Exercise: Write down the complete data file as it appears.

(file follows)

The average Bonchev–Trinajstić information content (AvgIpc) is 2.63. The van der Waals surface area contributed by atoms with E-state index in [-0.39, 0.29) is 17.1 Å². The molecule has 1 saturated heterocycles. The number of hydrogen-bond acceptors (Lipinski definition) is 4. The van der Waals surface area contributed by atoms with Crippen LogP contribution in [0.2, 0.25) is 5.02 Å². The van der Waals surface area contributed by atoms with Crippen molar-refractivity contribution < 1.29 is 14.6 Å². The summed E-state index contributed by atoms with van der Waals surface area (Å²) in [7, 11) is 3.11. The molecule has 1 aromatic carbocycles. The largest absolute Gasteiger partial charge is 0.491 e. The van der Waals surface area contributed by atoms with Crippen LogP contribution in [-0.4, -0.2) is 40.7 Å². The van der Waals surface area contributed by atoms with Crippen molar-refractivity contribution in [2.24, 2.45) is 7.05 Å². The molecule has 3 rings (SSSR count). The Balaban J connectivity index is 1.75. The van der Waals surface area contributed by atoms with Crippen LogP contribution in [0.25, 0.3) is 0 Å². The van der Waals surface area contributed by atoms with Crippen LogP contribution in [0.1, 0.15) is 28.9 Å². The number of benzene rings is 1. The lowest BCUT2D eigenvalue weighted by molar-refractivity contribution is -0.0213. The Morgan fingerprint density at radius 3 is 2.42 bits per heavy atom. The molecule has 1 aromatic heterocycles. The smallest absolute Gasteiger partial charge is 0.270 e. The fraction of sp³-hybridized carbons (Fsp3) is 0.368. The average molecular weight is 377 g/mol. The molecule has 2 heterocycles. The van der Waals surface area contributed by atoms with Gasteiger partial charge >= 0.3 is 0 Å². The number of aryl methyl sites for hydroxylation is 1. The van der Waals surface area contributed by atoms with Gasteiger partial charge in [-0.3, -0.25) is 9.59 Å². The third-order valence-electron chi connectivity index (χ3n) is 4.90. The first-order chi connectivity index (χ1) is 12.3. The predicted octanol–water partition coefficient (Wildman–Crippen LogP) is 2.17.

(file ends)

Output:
The average Bonchev–Trinajstić information content (AvgIpc) is 2.63. The van der Waals surface area contributed by atoms with E-state index in [-0.39, 0.29) is 17.1 Å². The molecule has 1 saturated heterocycles. The number of hydrogen-bond acceptors (Lipinski definition) is 4. The van der Waals surface area contributed by atoms with Crippen LogP contribution in [0.2, 0.25) is 5.02 Å². The van der Waals surface area contributed by atoms with Crippen molar-refractivity contribution < 1.29 is 14.6 Å². The summed E-state index contributed by atoms with van der Waals surface area (Å²) in [7, 11) is 3.11. The molecule has 1 aromatic carbocycles. The largest absolute Gasteiger partial charge is 0.491 e. The van der Waals surface area contributed by atoms with Crippen LogP contribution in [-0.4, -0.2) is 40.7 Å². The van der Waals surface area contributed by atoms with Crippen molar-refractivity contribution in [2.24, 2.45) is 7.05 Å². The molecule has 3 rings (SSSR count). The Balaban J connectivity index is 1.75. The van der Waals surface area contributed by atoms with Crippen LogP contribution in [0.25, 0.3) is 0 Å². The van der Waals surface area contributed by atoms with Crippen LogP contribution in [0.1, 0.15) is 28.9 Å². The number of benzene rings is 1. The lowest BCUT2D eigenvalue weighted by molar-refractivity contribution is -0.0213. The Morgan fingerprint density at radius 3 is 2.42 bits per heavy atom. The molecule has 1 aromatic heterocycles. The smallest absolute Gasteiger partial charge is 0.270 e. The fraction of sp³-hybridized carbons (Fsp3) is 0.368. The average molecular weight is 377 g/mol. The molecule has 2 heterocycles. The van der Waals surface area contributed by atoms with Gasteiger partial charge >= 0.3 is 0 Å². The number of aryl methyl sites for hydroxylation is 1. The van der Waals surface area contributed by atoms with Gasteiger partial charge in [-0.3, -0.25) is 9.59 Å². The third-order valence-electron chi connectivity index (χ3n) is 4.90. The first-order chi connectivity index (χ1) is 12.3. The predicted octanol–water partition coefficient (Wildman–Crippen LogP) is 2.17.